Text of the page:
Which brings me to tomorrow. Right before lunch tomorrow, the PC staff will take us outside where there will be a giant map of Georgia drawn out on the (paved) soccer field. One at a time, we’ll each learn where we’ll be spending the next two years. I’m extremely excited about this because it is, after all, what I’m here for. I didn’t come here just to take language and technical classes everyday. I came here to live and work in a community. However, I definitely am feeling ambivalent about the whole thing. I love my host family here and it is going to be extremely sad to leave them. They are so great, in fact, that I can’t imagine how my next host family could possibly live up. Which definitely causes me some anxiety. I’m also anxious about what size of a community I’m going to be living in. My short time here has made me feel pretty strongly that I would be best off in a larger city. There are some aspects of traditional Georgian culture that are particularly oppressive if you are a woman. In the cities, these traditions aren’t typically as strong and there is more room for a woman to breath. So, tomorrow I find out whether or not I can breath (relatively) freely for the next two years or whether I live in a panopticon (apologies for the obscure Foucault reference, but it is incredibly apt here). I’ll keep you posted!

 

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A bit of travelling!

I’ve been too busy (and tired) lately to post anything. But here are a few moments from my last two weeks.

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Had to share a shot of this beautiful rose in our garden. There are many, but this was my favorite.

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On the way to our job shadowing sites (a week and a half ago), many of us travelled to Kutaisi together where we were able to enjoy a little taste of home. While not a huge fast food fan at home, having a cheeseburger and fries was pretty heavenly.Image

On our marshutka ride to our job shadowing site in Tkibuli, a gorgeous mountain town. Marshutka rides definitely deserve their own blog post and will get one soon. The theme of that blog will be near death experiences in Georgia!Image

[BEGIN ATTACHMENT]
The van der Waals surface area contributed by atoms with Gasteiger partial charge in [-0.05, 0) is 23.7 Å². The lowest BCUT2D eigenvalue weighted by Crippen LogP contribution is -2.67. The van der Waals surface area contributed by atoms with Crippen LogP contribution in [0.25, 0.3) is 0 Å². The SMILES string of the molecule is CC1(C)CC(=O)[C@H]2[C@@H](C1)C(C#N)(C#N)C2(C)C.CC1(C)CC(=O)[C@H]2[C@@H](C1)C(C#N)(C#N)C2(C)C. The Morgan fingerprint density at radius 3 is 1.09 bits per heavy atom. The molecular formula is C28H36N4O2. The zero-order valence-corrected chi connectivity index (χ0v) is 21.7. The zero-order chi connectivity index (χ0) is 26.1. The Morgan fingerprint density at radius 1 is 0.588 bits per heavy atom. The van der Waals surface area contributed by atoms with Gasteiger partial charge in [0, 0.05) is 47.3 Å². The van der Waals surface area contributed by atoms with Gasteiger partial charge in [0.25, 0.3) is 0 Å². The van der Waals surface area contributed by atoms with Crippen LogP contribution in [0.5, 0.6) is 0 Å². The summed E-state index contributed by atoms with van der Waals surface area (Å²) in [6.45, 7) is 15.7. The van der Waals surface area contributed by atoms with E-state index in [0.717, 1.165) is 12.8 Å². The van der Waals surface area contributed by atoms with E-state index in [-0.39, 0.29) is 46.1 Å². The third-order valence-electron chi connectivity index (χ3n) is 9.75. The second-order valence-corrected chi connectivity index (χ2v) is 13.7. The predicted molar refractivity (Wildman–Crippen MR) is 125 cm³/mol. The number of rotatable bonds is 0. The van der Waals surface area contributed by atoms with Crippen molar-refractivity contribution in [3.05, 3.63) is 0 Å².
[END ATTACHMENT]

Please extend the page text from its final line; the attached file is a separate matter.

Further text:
A shot from the main street in Tkibuli.

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When we arrived it was Independence Day in Georgia. We attended a concert with lots of Georgian dancing. I’ve posted a video of the dancing on facebook. Check it out. Georgians are serious about dance. In the photo are (in order from front) my fellow trainees Tiffany and Erik, and our hosts (and current PCVs) Sarah and Drew.

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This past weekend, we were allowed to go on a cultural trip. I went to Kutaisi (Georgia’s second largest city) with my friends Kristen and Melissa. We spent the night at a hostel and had a great time being adults for 24 hours. Dinner out, lots of wine, and lots of talking. The photo above was taken from on top of the hill where the church below is located.

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This church is a major tourist attraction in Kutaisi.

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The bazaar in Kutaisi was a highlight of the trip for me. So much food available. I longed for the day when I would be able to shop at the bazaar to buy my own food. Imagine that! Control over my own diet! What a luxury!

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On Sunday, we headed to a town about a half hour outside of Kutaisi to visit Prometheus Cave which is at least 50,000 years old. The lighting was kind of strange (reminded me of a set from the original Star trek series), but the cave itself was pretty impressive. Image

 

Kristen and Melissa on the marshutka back to Kutaisi from the caves.

As always, the weeks here are packed full of events. On Friday, I have my mid-PST language assessment test to see if I am on track with the language. We’ve been told not to stress about it and you don’t need to tell me twice not to stress. On Saturday we have a picnic with a bunch of current Peace Corps volunteers (PCVs). And then on Monday, the most anticipated moment of PST arrives. We get our site assignments. On Monday, just around lunch time, I will be finding out where I will be living for the next two years and what organization I will be serving with. It’s no secret that I am hoping for a bigger city for numerous reasons, the biggest being my deep-seeded desire for a semi-anonymous life. The thought of being a celebrity in a smaller town for two years is just about the least appealing thing I can imagine. Certainly gender roles in Georgia play a big part in my reasoning as well. And then there is the access to a variety of foods. That’s pretty important. When I get my assignment, I’ll be sure to share! No matter what happens though, I’ll make the most of the experience.